- Monorail, . Not as expensive ($2.00 one-way $4.00 round trip) as the trip to the top of the Space Needle. If you need to get between downtown and Seattle Center, the 1962 vintage Alweg monorail is perfectly good transportation and kind of cool, but it doesn't go anywhere else.
- Seattle Aquarium . Located on Pier 59 on the Seattle waterfront, the Seattle Aquarium showcases native fish and mammals of the Pacific Northwest. The newly opened Windows on Washington (WOW) exhibit is a view into the area Neah Bay, the most northwest point of the "lower 48". There are two touch tanks featuring animals of the inland sea and outer coast, in the main area of building one along with a display of two giant pacific octopuses.The Seattle Aquarium is actively engaged in the study of the six gill sharks, a prehistoric shark that normally lives in waters 500 to 1000 feet deep, but at night comes to within 50 or so feet of the surface to feed. The aquarium's unique location on Puget Sound provides an environment to observe and tag the six gill shark, right at the aquarium. Adult six gill sharks may reach up to 14 feet or more.Also in building one are warm water exhibits, with individual "jewel" tanks surrounding a display of fishes native to areas of Pacific Coral Reefs. A small cafeteria and gift shop is also located in the front part of building one. Building two houses a display of local birds as well as a Harbor Seals, Great Northern Fur Seals, and Sea Otters. All mammals at the Seattle Aquarium were either born in captivity or rescued animals.
- Hiram M. Chittenden Locks (a.k.a. Ballard Locks) in Ballard. Check out the fish ladders and if you're lucky you'll see huge Pacific Northwest salmon coming and going.
- Check out the troll under the Aurora Bridge, near Fremont!
- Seattle Pacific University, . SPU is a Christian university of the liberal arts, located on the north slope of Queen Ann Hill
- UW Waterfront Activities Center - Rent a canoe and explore the arboretum
- Woodland Park Zoo (South Gate at N 50th St and Fremont Ave N, on Phinney Ridge), . $15 for adults ($11 in winter), is open 9:30AM to 4PM in the winter (October 1st - April 30th), 6PM in the summer (May 1st - September 31st). It has mostly realistic and spacious habitats for the animals, unlike the animal jails in some zoos. The Raptor Show at 3PM on non-rainy weekends is particularly entertaining if you get the bird handler with the Bronx accent: "If dis boid's head were da same size as youses, its eyes would be da size of sawftbawls."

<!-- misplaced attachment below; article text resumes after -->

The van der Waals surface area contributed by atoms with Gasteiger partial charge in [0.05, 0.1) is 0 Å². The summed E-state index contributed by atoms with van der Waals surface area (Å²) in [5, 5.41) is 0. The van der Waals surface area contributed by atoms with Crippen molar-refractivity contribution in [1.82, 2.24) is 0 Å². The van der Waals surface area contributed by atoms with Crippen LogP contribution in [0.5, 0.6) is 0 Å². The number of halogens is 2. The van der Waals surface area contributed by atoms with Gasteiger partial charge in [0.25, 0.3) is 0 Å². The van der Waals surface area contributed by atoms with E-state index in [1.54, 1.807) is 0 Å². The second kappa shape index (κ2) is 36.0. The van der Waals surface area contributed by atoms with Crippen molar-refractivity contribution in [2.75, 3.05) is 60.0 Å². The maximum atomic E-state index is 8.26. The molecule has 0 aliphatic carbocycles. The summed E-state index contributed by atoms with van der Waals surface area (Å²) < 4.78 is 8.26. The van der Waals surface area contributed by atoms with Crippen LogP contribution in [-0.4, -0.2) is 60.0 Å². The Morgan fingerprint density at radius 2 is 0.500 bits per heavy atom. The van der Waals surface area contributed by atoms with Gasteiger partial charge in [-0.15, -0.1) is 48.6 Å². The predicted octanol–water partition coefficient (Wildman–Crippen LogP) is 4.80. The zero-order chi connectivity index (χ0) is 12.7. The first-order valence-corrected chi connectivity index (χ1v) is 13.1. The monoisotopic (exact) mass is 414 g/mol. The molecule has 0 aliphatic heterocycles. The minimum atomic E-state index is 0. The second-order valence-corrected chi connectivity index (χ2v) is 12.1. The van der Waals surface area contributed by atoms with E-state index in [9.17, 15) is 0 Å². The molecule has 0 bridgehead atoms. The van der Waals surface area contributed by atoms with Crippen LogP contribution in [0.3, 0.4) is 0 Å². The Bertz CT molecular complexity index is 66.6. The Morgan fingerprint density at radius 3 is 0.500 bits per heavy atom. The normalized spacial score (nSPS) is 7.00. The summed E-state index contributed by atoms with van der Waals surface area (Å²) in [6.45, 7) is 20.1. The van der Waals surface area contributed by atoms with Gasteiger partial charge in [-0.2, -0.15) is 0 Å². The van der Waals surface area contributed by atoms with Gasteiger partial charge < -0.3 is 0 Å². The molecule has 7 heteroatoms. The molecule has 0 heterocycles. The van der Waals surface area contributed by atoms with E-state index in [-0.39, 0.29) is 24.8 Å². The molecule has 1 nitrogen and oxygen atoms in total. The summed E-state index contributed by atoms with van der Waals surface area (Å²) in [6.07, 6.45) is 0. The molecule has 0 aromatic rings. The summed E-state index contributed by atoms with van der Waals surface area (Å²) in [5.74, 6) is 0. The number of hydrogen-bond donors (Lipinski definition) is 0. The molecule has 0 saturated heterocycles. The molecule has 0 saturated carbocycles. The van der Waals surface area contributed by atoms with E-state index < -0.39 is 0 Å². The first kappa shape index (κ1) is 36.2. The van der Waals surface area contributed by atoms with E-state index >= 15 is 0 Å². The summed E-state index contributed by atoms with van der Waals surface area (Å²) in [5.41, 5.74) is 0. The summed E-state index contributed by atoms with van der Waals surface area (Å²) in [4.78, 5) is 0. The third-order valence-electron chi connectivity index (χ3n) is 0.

- Carkeek Park is a sweet little beach park in North Seattle. Good hikes, and may have salmon migrating upstream in fall.
- Cowen Park has a play structure for children and a backstop for baseball/softball. Cowen is connected to Ravenna Park via a wooded ravine that makes for good jogging and walking. It is a particularly nice walk in the (rare) snow.
- Discovery Park  in Magnolia is great for kite-flying as well as a trail to the beach with great cliffs and boat watching.
- Gasworks Park  in Wallingford is built on the former site of the city gas facility, and a few hulking tanks and pipes are preserved, giving it a slightly eerie feel. The hill at the center has a sundial on top, and offers a spectacular view of downtown across Union Bay, as well as gusts of wind great for kite-flying. Don't eat the carcinogenic dirt!